The stamp in Doris’ passport on the 19th of February, 1965 is proof we made it to Lisbon. You’ll read about our stay in Europe next week. As for us, we were beginning a new chapter in our lives after ten years in Brazil; the following years were in many ways both challenging and strange.

What About the Brazilian Carnaval?

“To get what you want, stop doing what isn’t working.” Anon

This is not the first posting on my blog about the Brazilian Carnaval, but this might be a little different take on it. I’m throwing this one into the pot as an extra bit of reading.

So when do Brazilians or anyone else celebrate Carnaval? It is during the four days previous to Ash Wednesday though there is a playful saying that it begins the week after the celebration of the New Year. On this year 2016 it officially begins on February 6th but in practical terms it began a few weeks earlier. I suppose a majority of Brazilians love to party and this is the big one. You see, the forty days of Lent is supposed to bring the lasciviousness of Carnaval to a halt.

When you think of Carnaval, what place comes to mind? It is Rio de Janeiro, right? But Carnaval happens in most Brazilian cities and we got to experience a bit of the scene when we lived in Campinas. You see our maid was involved in one of the blocos, that is one of the party groups putting on a show through the streets. Other cities famous for Carnaval are Salvador in Bahia and Olinda and Recife in Pernambuco.

In Salvador the Musica Baiana fills the streets with people dancing to the music provided by the trios electicos. What I see in my mind is the big truck floats with huge P.A. systems and a music group playing from their roofs.

The Carnaval is a combination of Afro-American culture tied in with present day Brazilian music. The Olinda/Recife parties with their frevo and maracatu beat are typical of the Northeastern Carnaval styles—in fact typical of much of their music.

Most of the readers of this blog will not be interested in the parties but this is still a good time of the year to visit Brazil and their beaches. Now is their summer. And air prices are now low, especially if you check them out on the internet—not much more than half price depending on the company and the time of travel. I’ve also read that hotel prices are reasonable for there are extra rooms on the market for they are getting ready for the Olympics. And are good exchange rates too–even though our Canadian dollar is low.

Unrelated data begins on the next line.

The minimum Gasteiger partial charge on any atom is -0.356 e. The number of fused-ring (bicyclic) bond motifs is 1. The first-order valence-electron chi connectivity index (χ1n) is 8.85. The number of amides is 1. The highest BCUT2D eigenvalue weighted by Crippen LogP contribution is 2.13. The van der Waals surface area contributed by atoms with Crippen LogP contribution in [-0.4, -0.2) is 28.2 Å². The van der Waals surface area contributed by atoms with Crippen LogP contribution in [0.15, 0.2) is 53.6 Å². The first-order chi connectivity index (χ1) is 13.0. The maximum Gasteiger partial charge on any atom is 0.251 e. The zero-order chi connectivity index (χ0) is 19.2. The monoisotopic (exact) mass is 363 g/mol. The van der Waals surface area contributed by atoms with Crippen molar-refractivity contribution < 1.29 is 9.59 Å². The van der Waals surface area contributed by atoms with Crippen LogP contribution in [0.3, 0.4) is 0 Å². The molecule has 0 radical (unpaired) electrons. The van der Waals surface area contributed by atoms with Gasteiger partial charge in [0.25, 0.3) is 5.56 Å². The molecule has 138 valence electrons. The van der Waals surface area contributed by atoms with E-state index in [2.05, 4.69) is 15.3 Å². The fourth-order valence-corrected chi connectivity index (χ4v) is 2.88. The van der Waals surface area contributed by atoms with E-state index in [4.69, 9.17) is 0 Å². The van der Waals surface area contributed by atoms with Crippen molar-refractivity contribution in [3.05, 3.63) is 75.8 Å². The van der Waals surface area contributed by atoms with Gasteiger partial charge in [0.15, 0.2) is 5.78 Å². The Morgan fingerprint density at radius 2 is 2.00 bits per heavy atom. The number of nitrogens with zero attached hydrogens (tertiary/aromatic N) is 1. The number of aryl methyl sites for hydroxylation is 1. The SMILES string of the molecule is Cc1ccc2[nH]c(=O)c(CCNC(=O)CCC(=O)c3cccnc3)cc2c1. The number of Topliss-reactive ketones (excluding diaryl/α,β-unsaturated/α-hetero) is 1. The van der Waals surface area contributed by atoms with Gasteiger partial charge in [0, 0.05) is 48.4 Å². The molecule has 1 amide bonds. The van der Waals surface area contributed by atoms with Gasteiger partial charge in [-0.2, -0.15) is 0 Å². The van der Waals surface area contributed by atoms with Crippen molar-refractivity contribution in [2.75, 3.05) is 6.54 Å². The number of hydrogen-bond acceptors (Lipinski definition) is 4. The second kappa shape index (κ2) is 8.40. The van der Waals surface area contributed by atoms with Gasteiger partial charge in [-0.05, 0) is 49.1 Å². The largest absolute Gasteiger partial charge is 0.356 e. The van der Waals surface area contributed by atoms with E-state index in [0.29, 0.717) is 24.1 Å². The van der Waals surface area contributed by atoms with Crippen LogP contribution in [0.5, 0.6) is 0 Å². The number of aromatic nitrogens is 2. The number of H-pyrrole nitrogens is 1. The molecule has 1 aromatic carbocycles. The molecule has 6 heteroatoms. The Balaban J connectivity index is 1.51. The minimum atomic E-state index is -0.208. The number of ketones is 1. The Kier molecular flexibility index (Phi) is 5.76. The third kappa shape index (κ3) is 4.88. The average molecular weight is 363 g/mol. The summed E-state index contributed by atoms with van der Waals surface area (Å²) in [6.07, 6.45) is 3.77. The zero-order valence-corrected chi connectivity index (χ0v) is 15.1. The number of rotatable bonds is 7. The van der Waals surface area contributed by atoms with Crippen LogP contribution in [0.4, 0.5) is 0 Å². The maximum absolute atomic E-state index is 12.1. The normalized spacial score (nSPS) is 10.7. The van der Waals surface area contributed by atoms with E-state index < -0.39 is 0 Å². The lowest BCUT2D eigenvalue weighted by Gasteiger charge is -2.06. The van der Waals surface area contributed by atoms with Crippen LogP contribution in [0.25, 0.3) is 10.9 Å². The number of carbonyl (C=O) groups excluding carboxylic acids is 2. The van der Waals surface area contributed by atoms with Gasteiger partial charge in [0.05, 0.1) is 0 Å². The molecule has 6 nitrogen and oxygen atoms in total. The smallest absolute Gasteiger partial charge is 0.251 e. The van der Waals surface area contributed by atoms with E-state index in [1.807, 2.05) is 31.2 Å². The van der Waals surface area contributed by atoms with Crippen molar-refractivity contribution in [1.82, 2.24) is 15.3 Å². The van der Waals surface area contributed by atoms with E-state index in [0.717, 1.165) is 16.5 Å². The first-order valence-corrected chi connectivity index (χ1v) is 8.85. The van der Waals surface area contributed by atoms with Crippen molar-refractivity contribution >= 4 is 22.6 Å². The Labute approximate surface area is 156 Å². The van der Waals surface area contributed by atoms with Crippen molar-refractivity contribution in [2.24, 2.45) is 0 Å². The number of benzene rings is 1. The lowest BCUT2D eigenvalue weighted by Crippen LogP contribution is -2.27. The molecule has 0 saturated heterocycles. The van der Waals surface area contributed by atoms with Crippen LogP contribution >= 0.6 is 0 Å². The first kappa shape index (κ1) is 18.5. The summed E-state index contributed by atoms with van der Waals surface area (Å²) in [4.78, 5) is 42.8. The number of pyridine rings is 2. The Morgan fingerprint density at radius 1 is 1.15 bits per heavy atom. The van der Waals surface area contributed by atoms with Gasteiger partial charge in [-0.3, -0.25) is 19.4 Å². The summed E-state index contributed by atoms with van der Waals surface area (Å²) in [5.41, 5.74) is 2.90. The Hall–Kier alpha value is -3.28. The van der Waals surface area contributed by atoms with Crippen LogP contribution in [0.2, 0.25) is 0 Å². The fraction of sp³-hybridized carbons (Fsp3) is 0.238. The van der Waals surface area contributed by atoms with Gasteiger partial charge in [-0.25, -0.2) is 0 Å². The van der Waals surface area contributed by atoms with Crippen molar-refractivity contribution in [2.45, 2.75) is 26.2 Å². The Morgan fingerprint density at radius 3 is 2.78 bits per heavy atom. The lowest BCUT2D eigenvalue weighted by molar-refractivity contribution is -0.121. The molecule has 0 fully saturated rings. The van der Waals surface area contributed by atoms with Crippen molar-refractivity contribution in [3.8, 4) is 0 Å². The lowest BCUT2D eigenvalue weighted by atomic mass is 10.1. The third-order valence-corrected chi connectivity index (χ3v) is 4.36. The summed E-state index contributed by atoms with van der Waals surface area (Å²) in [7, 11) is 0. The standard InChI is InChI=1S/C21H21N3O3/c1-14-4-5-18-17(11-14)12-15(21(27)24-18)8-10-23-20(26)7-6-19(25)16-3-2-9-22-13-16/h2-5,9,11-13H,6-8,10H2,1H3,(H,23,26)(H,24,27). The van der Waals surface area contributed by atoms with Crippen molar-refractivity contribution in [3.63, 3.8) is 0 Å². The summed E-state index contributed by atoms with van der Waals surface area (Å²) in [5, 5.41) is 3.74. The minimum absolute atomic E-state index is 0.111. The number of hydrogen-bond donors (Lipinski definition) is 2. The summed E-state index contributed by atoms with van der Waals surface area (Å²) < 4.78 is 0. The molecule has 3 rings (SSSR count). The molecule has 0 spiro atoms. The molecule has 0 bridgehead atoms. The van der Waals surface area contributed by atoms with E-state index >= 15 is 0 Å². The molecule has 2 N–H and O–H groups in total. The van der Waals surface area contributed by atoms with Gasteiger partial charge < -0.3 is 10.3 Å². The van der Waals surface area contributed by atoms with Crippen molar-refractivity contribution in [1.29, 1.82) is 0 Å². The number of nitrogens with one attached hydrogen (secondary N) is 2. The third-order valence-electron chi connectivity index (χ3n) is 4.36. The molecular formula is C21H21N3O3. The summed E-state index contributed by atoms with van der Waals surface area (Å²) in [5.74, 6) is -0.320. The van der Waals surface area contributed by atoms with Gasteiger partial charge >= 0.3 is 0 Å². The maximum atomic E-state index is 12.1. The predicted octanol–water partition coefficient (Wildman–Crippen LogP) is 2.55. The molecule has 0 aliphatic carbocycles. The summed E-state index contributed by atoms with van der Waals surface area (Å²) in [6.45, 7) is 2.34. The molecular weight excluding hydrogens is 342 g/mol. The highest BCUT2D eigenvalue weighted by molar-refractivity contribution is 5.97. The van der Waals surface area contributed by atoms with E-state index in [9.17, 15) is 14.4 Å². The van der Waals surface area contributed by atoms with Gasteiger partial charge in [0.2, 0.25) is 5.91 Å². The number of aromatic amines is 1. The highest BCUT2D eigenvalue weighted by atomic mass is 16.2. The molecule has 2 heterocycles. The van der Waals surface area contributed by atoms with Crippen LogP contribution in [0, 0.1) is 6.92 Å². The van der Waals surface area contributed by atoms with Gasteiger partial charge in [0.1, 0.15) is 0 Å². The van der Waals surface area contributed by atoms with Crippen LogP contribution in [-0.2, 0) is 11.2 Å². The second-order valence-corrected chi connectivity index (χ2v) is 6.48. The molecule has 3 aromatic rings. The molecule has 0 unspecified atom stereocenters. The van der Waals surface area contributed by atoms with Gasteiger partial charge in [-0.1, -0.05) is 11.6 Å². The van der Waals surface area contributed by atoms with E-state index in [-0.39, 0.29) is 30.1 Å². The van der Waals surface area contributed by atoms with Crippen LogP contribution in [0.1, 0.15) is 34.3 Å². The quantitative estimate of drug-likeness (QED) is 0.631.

The whole idea of Carnaval is that it is a time of fun and sin, for Lent looms up right away and a person had better take advantage of the days before they all have to behave more Christian-like. So our churches organize religious retreats to get their followers out of the cities and concentrating on spiritual concerns.

I think of Carnaval and recall the fortunes spent on extravagant costumes and blocos; I think of the acts committed and the decisions made that cast dark clouds over the rest of life. And I remember the poor in the shanty towns. Those are some of the very places that our churches are attempting to minister and provide a message of hope. That story is so different than the Carnaval that passes so quickly.

This Carnaval time would be the right time for you to reach out to the needy in Brazil. You can do it through your local church. What about helping a child stay in school through the International Child Care program?

Canadian Parents in Brazil

I offer an up-to-date observation: “The rebellious battles of yesterday were against the gods—now they are against reason.” Anon

Most of us would raise our children differently if we could take all the wisdom of our years and rewind time to apply them to those days long past. Doris no doubt was wiser than I but I wonder at times if our children were a thought added on to the incessant work demands of missionary work. Yet because we lived in a couple of other countries I am sure those experiences gave them the ability to adapt and be leaders in the lives they now live. ‘Nuff said about that.

When we lived in the interior of the State of São Paulo and our son was going on four, I figured that every boy needed a wagon. I suppose the reason was that I recall hauling a wagon around the yard when I was small. I couldn’t buy him one in Brazil—in fact at that time I never saw one in a store. In any case money was too scarce for toys. So somewhere I found the wood and wheels, had some welding done at a shop and violá, there was the wagon. I painted it up red but I don’t recall just how much he used it—perhaps my memory is not up to maintaining pictures sharp for such a long time. In any case within the year we were transferred back to Canada. That is another story of suitcases and making do without a place that was really our own. That makes me wonder how secure our children felt during that time.